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NEA Grant Cultivates Public Art

NEA Grant Cultivates Public Art

RISD partners with Providence and local arts groups to reimagine downtown as a destination for the arts .

RISD partners with Providence and local arts groups to reimagine downtown as a destination for the arts

“Place informs art,” noted Rocco Landesman, chairman of the National Endowment for the Arts (NEA), in announcing that Providence is one of the recent recipients of a grant for public art. “Like the French concept ofterroir, the best art reflects local talent and culture – the micro-climate in which it was grown.”

Landesman announced the first recipients of the NEA’sOur Town grants in a national webcast on July 12. The program brings together local governments, nonprofit organizations and other community and business partners to drive “creative placemaking” – a means of fostering lively, sustainable communities with arts at their core.

Given its own fertile cultural climate, Providence has earned a $200,000 Our Town grant, spearheaded byLynne McCormack 87 FAV, in her role as Director of Art, Culture + Tourism for the city of Providence. As a key collaborator, RISD will work with the city and 17 arts and business partners in revitalizing Providence’s Kennedy Plaza transport hub as a social and cultural destination.

Patricia Phillips, Interim Associate Provost for Academic Affairs, will lead RISD’s portion of the project in collaboration with selected faculty members. Two studios will look at how to unite the city’s coalition of civic, academic and creative partners to create a cultural hub and thriving public space in a busy bus station that faces a number of urban challenges.

“At RISD our classrooms and studios are incubators for new forms and concepts, as well as interactive sites to rework more enduring ideas,” Phillips noted at a local press conference to announce the new grant. “RISD’s students and faculty – in collaboration with other artists, cultural organizations and innovators from other fields – will imagine generative and sustainable public places and programs for our city and our community.”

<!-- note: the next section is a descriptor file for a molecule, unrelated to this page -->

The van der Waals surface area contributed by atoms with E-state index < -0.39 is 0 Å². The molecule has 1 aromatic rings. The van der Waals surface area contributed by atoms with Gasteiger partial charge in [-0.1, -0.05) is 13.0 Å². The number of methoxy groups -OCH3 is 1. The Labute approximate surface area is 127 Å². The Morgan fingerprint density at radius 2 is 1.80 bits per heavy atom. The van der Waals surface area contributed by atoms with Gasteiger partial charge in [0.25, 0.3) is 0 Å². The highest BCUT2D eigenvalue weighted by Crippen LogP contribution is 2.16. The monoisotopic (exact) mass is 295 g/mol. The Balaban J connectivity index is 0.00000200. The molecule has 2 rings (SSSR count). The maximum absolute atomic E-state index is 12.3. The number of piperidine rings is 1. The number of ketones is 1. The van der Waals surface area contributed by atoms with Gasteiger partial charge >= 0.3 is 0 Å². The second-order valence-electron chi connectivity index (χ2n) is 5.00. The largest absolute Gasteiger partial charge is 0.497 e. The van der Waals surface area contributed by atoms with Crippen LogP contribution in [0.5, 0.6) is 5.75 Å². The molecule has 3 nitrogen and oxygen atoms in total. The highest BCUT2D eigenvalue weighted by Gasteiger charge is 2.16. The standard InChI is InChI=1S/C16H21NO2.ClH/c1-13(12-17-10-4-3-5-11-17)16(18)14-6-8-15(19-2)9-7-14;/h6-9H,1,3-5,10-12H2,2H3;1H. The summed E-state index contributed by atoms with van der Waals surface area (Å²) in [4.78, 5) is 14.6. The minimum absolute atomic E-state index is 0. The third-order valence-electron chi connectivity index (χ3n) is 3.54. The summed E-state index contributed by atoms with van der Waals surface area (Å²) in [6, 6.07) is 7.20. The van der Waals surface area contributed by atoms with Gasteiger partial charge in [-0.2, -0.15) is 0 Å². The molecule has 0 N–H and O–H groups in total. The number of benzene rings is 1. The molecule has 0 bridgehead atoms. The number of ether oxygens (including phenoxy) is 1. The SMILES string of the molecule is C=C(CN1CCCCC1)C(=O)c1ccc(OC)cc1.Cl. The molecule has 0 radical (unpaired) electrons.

An interdisciplinary studio at RISD called Art/Place in the Public Realm will offer both undergraduate and graduate students from a number of disciplines the opportunity to research and create public art. The studio will focus on related issues through readings, field trips and dialogues with contemporary public artists. In addition, students will conduct on-site analysis, meet with city administrators, planners and the public, and develop several site-informed public art proposals that incorporate their research on materials, installation and potential impact.

A key aspect will be a public forum and demonstration project that seeks to engage the residents of Providence in a lively civic dialogue on public space, public art and creative development in the public realm.

In a companion Graphic Design studio, students will develop concepts for graphic systems that provide a clear identity and better wayfinding for the plaza.

When Landesman visited Rhode Island last February, Senator Sheldon Whitehouse (D-RI) took him on a tour of the state’s art and cultural institutions – many with RISD ties, such asAS220 and The Steel Yard. The two were in Providence to launch an NEA campaign calledArt Works – with an identity designed by RISD alumnusJeong-Hoon Kim MFA 08 GD – that demonstrates the role of the arts in creating jobs, vibrant communities and stimulating innovation.

This latest grant is expected to provide further evidence of the importance of the arts as a driver of innovation and of artists as vital members of their communities. Phillips notes that, “Our Town endorses, deepens and actively supports the roles of artists and designers as catalysts and leaders of community development, economic revitalization and urban vitality.”